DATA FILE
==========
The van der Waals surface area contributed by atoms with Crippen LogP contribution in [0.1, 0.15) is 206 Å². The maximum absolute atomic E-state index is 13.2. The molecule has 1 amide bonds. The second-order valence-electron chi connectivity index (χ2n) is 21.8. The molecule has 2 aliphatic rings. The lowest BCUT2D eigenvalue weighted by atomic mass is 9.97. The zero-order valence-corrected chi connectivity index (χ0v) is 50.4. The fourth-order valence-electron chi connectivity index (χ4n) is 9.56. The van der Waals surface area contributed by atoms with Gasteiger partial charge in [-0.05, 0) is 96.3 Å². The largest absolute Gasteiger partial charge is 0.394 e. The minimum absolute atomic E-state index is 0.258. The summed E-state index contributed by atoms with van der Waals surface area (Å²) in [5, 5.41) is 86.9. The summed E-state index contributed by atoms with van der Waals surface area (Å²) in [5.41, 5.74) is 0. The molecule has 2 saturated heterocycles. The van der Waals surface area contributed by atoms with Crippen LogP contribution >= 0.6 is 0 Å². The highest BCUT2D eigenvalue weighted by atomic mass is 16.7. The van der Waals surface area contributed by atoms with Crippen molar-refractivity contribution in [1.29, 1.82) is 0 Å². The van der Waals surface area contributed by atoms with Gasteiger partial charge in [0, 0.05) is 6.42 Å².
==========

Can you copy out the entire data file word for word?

The van der Waals surface area contributed by atoms with Crippen LogP contribution in [0.1, 0.15) is 206 Å². The maximum absolute atomic E-state index is 13.2. The molecule has 1 amide bonds. The second-order valence-electron chi connectivity index (χ2n) is 21.8. The molecule has 2 aliphatic rings. The lowest BCUT2D eigenvalue weighted by atomic mass is 9.97. The zero-order valence-corrected chi connectivity index (χ0v) is 50.4. The fourth-order valence-electron chi connectivity index (χ4n) is 9.56. The van der Waals surface area contributed by atoms with Gasteiger partial charge in [-0.05, 0) is 96.3 Å². The largest absolute Gasteiger partial charge is 0.394 e. The minimum absolute atomic E-state index is 0.258. The summed E-state index contributed by atoms with van der Waals surface area (Å²) in [5, 5.41) is 86.9. The summed E-state index contributed by atoms with van der Waals surface area (Å²) in [5.41, 5.74) is 0. The molecule has 2 saturated heterocycles. The van der Waals surface area contributed by atoms with Crippen LogP contribution >= 0.6 is 0 Å². The highest BCUT2D eigenvalue weighted by atomic mass is 16.7. The van der Waals surface area contributed by atoms with Crippen molar-refractivity contribution in [1.29, 1.82) is 0 Å². The van der Waals surface area contributed by atoms with Gasteiger partial charge in [0, 0.05) is 6.42 Å².